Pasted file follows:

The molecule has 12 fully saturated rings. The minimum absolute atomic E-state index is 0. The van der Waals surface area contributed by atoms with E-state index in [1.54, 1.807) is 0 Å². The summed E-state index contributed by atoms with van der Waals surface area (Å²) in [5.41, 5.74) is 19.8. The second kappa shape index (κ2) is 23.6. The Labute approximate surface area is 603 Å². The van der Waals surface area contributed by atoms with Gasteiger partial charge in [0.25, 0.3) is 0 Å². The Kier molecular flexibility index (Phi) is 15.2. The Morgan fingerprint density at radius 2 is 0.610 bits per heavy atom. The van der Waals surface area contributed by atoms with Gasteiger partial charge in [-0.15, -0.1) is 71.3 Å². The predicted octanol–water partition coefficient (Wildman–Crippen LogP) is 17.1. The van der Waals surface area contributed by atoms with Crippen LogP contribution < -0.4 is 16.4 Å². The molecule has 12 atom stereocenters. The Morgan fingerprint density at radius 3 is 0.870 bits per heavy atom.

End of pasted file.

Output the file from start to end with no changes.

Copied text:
The molecule has 12 fully saturated rings. The minimum absolute atomic E-state index is 0. The van der Waals surface area contributed by atoms with E-state index in [1.54, 1.807) is 0 Å². The summed E-state index contributed by atoms with van der Waals surface area (Å²) in [5.41, 5.74) is 19.8. The second kappa shape index (κ2) is 23.6. The Labute approximate surface area is 603 Å². The van der Waals surface area contributed by atoms with Gasteiger partial charge in [0.25, 0.3) is 0 Å². The Kier molecular flexibility index (Phi) is 15.2. The Morgan fingerprint density at radius 2 is 0.610 bits per heavy atom. The van der Waals surface area contributed by atoms with Gasteiger partial charge in [-0.15, -0.1) is 71.3 Å². The predicted octanol–water partition coefficient (Wildman–Crippen LogP) is 17.1. The van der Waals surface area contributed by atoms with Crippen LogP contribution < -0.4 is 16.4 Å². The molecule has 12 atom stereocenters. The Morgan fingerprint density at radius 3 is 0.870 bits per heavy atom.